The CG characters were created at Rhythm and Hues.
Check out this self-produced mini-doc by writer Matt Zoller Seitz about Peanuts director Bill Melendez – covering his artistic roots, his directorial style, and his influence on the films of Wes Anderson. The juxtaposition of Melendez’s art between Hitchcock’s and Kubrick’s presents a fresh and exciting way of looking at animation in a filmic context. Bonus points to Matt who writes in the YouTube comments that he used my book Cartoon Modern as a resource when preparing this film.
It’s rare when Disney comics get a write-up in The Wall Street Journal, so today’s piece on the popularity of The Donald (Duck, that is) is long overdue. Disney’s comics are indeed more popular in Europe, and the standard characters (aka Mickey Mouse, Minnie Mouse, Donald Duck, Daisy Duck, Goofy and Pluto) are more well known today to children internationally than they are here in the USA. Susan Bernofsky does a good job explaining why Deutschland digs the Duck.
Brew reader Roy Miles writes, “I saw a commercial for this while watching Spider-Man cartoons with my daughter. I thought you would get equally creeped out as I did. The commercial was on Disney XD.”
The company takes Golden Age animation that has entered the public domain and adds “hip-hop” nursery rhymes over them. There are samples on the company’s website. The product’s highlights, according to them, are:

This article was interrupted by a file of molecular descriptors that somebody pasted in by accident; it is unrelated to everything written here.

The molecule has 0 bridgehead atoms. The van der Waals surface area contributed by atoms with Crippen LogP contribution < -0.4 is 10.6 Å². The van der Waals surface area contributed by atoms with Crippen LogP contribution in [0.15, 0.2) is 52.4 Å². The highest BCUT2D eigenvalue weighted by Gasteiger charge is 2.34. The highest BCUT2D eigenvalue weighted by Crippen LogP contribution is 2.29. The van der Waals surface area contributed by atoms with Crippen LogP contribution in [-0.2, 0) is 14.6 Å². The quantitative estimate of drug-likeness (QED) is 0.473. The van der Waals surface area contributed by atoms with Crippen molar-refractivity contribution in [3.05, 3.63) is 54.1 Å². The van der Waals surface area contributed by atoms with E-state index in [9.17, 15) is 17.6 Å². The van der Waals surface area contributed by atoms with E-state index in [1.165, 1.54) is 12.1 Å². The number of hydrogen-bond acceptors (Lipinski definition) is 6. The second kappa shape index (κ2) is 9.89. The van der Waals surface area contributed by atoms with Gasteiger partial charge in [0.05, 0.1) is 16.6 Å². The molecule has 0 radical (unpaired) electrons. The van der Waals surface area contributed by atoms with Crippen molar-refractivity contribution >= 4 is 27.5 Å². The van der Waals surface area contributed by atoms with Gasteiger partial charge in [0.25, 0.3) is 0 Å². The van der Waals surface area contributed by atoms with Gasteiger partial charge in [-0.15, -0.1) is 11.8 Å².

* 100% Profanity Free
* Perfect for those long road trips
* No derogatory themes or message
* Can be enjoyed anytime, anywhere and around anyone
* Introduce your kids to hip-hop the right way
* Will make you regret ever having kids
(OK, I made the last one up.)
Hey everybody, it’s “an animator’s shot of a lifetime,” according to the Fox network and Aniboom.com, who have teamed up to sponsor an outlandishly demanding contest that requires artists to make them a 2-4 minute holiday-themed short for no pay. Fox Broadcasting Company prez Kevin Reilly says, “Fox has long been the sole primetime animation powerhouse, and we’re searching for a fresh new animated holiday special that could potentially become an instant classic and maybe even a weekly series.” The rules are: “Make it funny. Make it edgy. Make it uniquely Fox.” The reward is a few bucks and some kind of a development deal at Fox.